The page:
“That’s about the extent of it,” LAPD Lieutenant Ron Katona said.

More vigorous opposition to the program came from council members inspired by Safer Streets LA Executive Director Jay Beeber and Dr. Rhodes Rigsby, mayor of the city of Loma Linda, who argued that engineering improvements were more effective than cameras.

“My main objection to this whole thing is that I believe the same safety can be achieved by signal timing changes,” Councilman Paul Koretz said. “I believe DOT has been pretty resistant to this concept. In budget committee, we found that DOT was not planning on immediately implementing the measure that the council had passed twelve to nothing to change the signal timing on all the signalized intersections [with cameras], plus the additional ones that were identified as more dangerous…. DOT claims it complies with the MUTCD, but the times in the manual are minimums.”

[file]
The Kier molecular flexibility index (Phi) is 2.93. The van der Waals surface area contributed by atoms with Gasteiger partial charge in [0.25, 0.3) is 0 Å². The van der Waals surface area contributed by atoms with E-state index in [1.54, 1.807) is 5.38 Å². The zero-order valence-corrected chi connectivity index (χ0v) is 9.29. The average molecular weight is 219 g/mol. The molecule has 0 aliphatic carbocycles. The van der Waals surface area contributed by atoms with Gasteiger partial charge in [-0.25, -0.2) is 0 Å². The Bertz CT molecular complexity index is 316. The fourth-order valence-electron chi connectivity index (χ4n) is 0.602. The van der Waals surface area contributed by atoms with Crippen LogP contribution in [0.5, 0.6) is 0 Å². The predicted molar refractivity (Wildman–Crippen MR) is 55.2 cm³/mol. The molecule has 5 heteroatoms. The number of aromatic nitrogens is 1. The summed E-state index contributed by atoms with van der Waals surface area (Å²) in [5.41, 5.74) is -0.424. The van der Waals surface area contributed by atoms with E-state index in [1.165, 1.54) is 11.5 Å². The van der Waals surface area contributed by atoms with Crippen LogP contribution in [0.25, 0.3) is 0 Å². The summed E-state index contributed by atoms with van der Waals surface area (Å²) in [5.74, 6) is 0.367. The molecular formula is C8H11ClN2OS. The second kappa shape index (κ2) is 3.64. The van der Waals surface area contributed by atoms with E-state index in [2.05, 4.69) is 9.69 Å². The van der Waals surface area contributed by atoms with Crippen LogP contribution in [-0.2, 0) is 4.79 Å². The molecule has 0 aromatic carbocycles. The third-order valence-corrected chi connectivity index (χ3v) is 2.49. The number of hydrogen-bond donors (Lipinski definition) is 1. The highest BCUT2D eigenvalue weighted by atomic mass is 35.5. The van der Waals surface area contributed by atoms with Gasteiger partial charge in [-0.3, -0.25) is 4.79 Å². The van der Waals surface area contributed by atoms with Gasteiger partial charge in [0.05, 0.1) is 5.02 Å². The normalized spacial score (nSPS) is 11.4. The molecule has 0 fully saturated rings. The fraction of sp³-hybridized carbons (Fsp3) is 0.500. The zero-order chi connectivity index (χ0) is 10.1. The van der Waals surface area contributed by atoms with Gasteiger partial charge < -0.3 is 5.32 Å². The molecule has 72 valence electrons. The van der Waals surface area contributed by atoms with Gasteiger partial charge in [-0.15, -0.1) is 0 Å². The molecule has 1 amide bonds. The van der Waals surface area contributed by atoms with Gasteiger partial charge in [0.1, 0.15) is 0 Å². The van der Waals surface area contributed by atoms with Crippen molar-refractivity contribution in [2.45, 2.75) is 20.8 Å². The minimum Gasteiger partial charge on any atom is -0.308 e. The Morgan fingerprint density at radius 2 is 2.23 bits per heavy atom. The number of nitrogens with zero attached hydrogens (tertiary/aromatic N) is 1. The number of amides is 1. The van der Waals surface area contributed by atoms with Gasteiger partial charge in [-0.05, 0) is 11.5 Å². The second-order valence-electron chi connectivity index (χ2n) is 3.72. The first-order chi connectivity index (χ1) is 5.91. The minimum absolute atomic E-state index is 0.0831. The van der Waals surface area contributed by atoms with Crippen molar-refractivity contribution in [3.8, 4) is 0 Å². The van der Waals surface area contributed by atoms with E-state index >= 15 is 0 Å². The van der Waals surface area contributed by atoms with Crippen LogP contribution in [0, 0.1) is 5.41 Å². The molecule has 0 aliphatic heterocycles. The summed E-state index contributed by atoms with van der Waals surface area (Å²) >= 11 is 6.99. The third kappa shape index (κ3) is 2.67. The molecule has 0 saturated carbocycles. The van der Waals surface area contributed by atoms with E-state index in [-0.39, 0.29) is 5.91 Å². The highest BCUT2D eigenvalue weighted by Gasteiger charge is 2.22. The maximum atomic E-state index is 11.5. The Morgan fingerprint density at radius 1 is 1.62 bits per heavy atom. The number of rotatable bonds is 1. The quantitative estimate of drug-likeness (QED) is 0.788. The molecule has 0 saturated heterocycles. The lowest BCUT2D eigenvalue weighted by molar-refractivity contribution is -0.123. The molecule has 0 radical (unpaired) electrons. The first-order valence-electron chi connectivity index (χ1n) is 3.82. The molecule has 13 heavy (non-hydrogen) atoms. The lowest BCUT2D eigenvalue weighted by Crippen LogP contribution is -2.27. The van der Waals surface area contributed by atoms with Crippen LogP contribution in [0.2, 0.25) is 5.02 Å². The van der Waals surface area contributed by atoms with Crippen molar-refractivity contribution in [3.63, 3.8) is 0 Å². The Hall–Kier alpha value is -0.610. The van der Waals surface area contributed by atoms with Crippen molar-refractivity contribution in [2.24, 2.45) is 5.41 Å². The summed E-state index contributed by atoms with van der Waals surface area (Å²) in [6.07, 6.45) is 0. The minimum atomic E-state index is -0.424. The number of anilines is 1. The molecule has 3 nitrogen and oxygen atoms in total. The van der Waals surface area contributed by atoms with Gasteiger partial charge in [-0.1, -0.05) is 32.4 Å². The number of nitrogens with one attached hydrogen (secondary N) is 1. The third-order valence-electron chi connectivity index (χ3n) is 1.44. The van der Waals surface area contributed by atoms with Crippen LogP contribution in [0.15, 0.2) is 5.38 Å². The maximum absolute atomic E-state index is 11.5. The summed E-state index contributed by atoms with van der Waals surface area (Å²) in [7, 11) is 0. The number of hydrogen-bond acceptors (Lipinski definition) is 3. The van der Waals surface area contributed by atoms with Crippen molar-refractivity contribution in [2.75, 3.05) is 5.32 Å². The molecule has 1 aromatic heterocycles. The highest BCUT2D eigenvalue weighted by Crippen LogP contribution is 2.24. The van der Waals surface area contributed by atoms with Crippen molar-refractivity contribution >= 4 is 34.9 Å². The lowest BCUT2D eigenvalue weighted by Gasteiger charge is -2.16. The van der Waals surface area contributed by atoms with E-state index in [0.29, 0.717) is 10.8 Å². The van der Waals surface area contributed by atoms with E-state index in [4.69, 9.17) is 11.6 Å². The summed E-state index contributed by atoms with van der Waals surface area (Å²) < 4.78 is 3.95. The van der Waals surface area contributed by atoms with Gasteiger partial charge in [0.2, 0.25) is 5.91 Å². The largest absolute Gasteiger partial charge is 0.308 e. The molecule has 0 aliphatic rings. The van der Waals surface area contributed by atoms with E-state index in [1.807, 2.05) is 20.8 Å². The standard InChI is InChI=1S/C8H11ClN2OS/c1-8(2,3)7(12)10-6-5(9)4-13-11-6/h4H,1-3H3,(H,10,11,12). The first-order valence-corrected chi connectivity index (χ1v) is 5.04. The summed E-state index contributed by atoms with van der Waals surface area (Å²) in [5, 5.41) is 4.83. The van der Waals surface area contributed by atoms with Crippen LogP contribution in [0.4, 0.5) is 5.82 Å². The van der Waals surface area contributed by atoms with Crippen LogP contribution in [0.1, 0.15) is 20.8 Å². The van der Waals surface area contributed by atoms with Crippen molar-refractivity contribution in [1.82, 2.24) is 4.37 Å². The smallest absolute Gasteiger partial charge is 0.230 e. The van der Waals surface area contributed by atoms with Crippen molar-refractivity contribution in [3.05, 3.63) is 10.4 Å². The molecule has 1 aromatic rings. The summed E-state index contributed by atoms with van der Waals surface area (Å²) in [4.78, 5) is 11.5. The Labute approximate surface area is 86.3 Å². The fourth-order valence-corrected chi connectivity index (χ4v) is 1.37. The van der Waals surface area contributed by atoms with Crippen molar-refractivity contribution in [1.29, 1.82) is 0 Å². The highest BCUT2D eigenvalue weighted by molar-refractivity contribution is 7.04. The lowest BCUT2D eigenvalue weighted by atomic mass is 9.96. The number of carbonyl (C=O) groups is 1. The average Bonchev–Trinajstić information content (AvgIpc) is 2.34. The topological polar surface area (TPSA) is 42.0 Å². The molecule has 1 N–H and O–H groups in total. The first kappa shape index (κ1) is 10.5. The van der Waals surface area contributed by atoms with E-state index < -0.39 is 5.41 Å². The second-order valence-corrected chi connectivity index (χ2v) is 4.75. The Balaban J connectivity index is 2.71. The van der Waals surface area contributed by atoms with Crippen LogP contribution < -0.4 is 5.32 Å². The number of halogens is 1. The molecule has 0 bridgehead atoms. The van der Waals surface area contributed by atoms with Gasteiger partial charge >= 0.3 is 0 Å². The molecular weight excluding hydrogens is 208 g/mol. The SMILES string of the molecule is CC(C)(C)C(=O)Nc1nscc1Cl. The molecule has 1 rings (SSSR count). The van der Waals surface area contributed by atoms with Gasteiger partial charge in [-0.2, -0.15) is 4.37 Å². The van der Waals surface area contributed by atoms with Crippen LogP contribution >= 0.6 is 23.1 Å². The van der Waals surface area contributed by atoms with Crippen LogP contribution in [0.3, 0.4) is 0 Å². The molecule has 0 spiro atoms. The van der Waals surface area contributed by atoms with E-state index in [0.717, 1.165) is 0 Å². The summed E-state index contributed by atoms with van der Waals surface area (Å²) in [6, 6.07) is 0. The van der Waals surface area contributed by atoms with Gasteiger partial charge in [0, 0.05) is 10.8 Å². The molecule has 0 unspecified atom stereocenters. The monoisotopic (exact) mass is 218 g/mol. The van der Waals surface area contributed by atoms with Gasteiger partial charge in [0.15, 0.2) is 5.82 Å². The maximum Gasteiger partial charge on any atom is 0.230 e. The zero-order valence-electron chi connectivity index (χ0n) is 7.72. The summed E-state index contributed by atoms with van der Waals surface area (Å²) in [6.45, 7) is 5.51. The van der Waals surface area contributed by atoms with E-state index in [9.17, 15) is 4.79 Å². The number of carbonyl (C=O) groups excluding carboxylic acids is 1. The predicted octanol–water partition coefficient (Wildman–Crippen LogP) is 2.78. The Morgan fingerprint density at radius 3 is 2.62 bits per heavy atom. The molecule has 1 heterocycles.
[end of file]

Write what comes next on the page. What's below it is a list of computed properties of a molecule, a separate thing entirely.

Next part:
Los Angeles adds about 0.3 seconds to the bare minimum yellow timing, but Loma Linda saw a 92 percent reduction in violations upon adding a full second to the yellow. The pricey photo tickets have been extremely unpopular throughout Los Angeles. Last month, the Northridge East Neighborhood Council voted unanimously to tell the city council to drop photo enforcement. The Sherman Oaks and Valley Alliance neighborhood groups also formally opposed ticketing.

“No longer will motorists in the nation’s second largest city be tagged with $450 photo tickets for driving maneuvers like rolling right turns that have essentially no bearing on traffic safety statistics,” National Motorists Association spokesman Gary Biller said.

[Courtesy: Thenewspaper.com]